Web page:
Apply Now For BBC Dragons' Den
The BBC are currently taking applications for the fifth series of Dragons' Den.
The programme gives entrepreneurs the opportunity to pitch their innovative business ideas to 5 multi-millionaire investors who choose whether or not to invest in the idea presented.
Lancaster University supported previous Dragons' Den contestants Raw Studio who successfully pitched for a £75,000 investment in their snow-sport invention, the Snowbone.
As demonstrated by the investments in the last four series, ideas, businesses and products that meet some or all of the following criteria stand a good chance of securing the Dragons' interest:
- The Unique Selling Point: a product that serves a need like nothing else.
- Scalability: something that can be up scaled to make real money.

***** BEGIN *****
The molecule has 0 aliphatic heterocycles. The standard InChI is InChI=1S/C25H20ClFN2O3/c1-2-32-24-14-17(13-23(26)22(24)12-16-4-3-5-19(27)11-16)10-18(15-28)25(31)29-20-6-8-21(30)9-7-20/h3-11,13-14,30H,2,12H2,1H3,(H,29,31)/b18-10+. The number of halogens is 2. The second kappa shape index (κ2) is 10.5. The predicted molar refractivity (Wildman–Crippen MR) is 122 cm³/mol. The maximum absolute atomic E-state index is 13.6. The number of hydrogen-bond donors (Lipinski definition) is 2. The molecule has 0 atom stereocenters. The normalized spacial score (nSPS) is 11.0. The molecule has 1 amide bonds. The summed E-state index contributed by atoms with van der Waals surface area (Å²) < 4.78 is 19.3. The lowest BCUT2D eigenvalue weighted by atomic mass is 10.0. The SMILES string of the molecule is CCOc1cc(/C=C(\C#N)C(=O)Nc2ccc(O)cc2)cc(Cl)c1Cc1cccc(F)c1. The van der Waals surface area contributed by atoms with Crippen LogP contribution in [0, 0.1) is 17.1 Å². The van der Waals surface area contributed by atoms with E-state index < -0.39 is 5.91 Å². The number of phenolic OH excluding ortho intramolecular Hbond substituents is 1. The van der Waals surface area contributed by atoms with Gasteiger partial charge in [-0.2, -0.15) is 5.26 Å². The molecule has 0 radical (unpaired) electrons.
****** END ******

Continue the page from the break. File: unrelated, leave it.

- Route to Market: the clear way the product can be sold and marketed.
- Mutually Beneficial Arrangement: just what will the Dragons get out of it?
- Exit Strategy: a plan of how the entrepreneur/Dragon will exit and make money.
If you are interested in taking an idea further and need advice about starting a business, the university's Lancaster Business Creation project can offer assistance. Contact Jon Powell on 01524 594137.
Series Five of Dragons' Den will be televised this Autumn. For application details follow the link below to the Dragons' Den website.
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In this report we provide some case studies of our work with external partners during 2013-2014. Read about R&D opportunities with China, new science and technology start-up companies, research with IBM, Booths and regional Small and Medium Enterprises, seed funding for new products and processes, new facilities for hire, free events and training, new companies on campus, plugging the data science skills gap, the Engineering Design Academy, and much more...
Tue 20 January 2015
The Faculty is pleased to announce that Professor Peter M Atkinson has been appointed as Dean of the Faculty of Science and Technology.
Mon 05 January 2015
Police and intelligence agencies around the world have for almost 100 years relied on lie-detectors to help convict criminals or unearth spies and traitors.
Mon 05 January 2015